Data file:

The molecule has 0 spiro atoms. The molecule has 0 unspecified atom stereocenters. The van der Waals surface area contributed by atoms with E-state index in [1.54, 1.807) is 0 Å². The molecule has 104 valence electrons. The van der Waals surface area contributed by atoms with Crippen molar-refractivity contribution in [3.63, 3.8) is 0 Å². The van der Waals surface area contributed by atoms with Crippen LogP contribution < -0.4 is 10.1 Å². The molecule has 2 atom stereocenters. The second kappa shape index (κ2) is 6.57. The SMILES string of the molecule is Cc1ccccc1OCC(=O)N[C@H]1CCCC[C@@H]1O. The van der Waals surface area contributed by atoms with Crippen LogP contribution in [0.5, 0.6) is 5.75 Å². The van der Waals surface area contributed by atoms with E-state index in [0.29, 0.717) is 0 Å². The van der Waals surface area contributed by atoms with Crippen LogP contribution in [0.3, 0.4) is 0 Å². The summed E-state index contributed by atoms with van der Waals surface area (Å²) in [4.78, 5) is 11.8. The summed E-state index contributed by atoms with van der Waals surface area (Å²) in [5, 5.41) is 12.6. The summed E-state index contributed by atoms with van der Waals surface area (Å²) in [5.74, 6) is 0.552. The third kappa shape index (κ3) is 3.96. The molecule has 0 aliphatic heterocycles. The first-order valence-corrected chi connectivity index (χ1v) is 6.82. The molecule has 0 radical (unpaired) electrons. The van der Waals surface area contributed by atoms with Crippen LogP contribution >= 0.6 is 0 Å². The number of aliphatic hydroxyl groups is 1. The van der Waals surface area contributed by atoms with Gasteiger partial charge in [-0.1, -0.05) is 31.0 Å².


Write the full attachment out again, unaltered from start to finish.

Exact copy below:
The molecule has 0 spiro atoms. The molecule has 0 unspecified atom stereocenters. The van der Waals surface area contributed by atoms with E-state index in [1.54, 1.807) is 0 Å². The molecule has 104 valence electrons. The van der Waals surface area contributed by atoms with Crippen molar-refractivity contribution in [3.63, 3.8) is 0 Å². The van der Waals surface area contributed by atoms with Crippen LogP contribution < -0.4 is 10.1 Å². The molecule has 2 atom stereocenters. The second kappa shape index (κ2) is 6.57. The SMILES string of the molecule is Cc1ccccc1OCC(=O)N[C@H]1CCCC[C@@H]1O. The van der Waals surface area contributed by atoms with Crippen LogP contribution in [0.5, 0.6) is 5.75 Å². The van der Waals surface area contributed by atoms with E-state index in [0.29, 0.717) is 0 Å². The van der Waals surface area contributed by atoms with Crippen LogP contribution in [0.3, 0.4) is 0 Å². The summed E-state index contributed by atoms with van der Waals surface area (Å²) in [4.78, 5) is 11.8. The summed E-state index contributed by atoms with van der Waals surface area (Å²) in [5, 5.41) is 12.6. The summed E-state index contributed by atoms with van der Waals surface area (Å²) in [5.74, 6) is 0.552. The third kappa shape index (κ3) is 3.96. The molecule has 0 aliphatic heterocycles. The first-order valence-corrected chi connectivity index (χ1v) is 6.82. The molecule has 0 radical (unpaired) electrons. The van der Waals surface area contributed by atoms with Crippen LogP contribution >= 0.6 is 0 Å². The number of aliphatic hydroxyl groups is 1. The van der Waals surface area contributed by atoms with Gasteiger partial charge in [-0.1, -0.05) is 31.0 Å².